This year’s #GivingTuesday took place on November 27, 2018, and it was a smashing success, with $380 million raised online in the U.S. alone. This represents a 38.6% increase in support for #GivingTuesday (from $274M in 2017), which we think is pretty awesome. Although Cyber Monday grew by a massive $1.3B (from $6.6B in 2017 to $7.9B in 2018), that represents a 19.6% year-over-year increase, which tells us that #GivingTuesday may be on its way to catch up to the one-day consumer shopping extravaganza.
Benevity’s client community was a notable contributor to this growing annual movement, raising $24.7 million on November 27th (and that number has risen to $27.8 million as of this writing.) More than half of the iconic brands that make up Benevity’s client community got involved, logging 81,585 volunteer hours – twice as many as last year! – and supporting more than 18,000 unique causes! Additionally, more than 4,000 activities were logged using Missions. As a marketer, I couldn’t be more pleased to see this global Goodness movement starting to take up more space on the airwaves than ever before!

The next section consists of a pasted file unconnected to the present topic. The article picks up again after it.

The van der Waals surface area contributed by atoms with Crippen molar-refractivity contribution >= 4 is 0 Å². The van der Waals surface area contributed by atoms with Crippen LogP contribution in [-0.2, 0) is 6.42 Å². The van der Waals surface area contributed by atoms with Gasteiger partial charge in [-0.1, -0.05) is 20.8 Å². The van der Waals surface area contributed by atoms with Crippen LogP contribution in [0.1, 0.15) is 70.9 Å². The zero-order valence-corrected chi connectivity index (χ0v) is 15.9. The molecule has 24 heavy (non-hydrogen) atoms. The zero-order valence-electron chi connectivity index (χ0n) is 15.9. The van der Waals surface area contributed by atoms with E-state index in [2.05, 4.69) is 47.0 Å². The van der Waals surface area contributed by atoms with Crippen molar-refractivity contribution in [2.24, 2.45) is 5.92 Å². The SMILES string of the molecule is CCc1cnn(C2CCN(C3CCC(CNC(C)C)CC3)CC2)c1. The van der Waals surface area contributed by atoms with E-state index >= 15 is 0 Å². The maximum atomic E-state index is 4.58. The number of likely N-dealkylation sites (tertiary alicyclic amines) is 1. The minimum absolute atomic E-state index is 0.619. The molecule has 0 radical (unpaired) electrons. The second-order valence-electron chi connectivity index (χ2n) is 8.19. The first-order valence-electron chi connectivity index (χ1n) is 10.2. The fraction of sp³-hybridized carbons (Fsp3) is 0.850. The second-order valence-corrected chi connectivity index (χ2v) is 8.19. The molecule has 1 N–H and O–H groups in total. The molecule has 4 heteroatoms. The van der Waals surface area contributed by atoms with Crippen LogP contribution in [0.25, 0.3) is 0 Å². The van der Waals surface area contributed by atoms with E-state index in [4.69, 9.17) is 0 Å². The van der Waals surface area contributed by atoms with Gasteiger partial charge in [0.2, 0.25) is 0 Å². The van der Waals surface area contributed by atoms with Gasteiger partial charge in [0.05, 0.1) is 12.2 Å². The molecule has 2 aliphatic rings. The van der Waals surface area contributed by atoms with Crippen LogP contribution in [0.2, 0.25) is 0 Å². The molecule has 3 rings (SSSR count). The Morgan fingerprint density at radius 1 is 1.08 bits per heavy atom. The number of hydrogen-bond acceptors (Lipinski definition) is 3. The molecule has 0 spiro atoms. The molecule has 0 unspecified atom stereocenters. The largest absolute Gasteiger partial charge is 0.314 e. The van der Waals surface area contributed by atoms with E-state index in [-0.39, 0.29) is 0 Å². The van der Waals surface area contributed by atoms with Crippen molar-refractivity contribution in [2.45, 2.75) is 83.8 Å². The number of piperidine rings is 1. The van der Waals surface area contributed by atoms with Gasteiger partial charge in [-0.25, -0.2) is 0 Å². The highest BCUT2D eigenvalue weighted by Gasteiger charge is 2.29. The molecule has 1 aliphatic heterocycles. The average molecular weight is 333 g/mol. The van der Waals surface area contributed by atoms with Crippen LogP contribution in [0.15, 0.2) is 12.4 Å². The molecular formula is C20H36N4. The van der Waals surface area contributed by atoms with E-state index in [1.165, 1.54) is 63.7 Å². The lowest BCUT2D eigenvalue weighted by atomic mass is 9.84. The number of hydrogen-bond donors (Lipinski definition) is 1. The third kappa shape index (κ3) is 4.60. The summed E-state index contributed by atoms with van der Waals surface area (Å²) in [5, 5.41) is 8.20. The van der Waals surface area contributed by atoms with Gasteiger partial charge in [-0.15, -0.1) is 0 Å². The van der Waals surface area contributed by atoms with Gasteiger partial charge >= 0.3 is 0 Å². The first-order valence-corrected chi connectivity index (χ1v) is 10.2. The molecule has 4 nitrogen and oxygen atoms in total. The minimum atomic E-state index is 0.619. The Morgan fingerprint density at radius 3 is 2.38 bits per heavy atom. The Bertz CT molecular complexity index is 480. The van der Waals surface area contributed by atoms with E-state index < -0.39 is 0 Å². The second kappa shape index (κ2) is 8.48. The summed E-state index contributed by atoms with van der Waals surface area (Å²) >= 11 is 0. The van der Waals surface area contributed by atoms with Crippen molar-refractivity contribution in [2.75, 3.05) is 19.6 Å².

Looking Ahead: #GivingTuesday will continue to rise in popularity as the day becomes as recognizable and iconic as Black Friday and Cyber Monday. Companies have a huge opportunity to make this global movement a worthy rival of consumerism by going beyond employee engagement initiatives to include their consumers and public stakeholders in campaigns. With their reach and resources, we are daring to imagine a world where #GivingTuesday supersedes Consumer Monday!
The corporate tax windfall started to make business an even greater force for good, but has a lot more untapped potential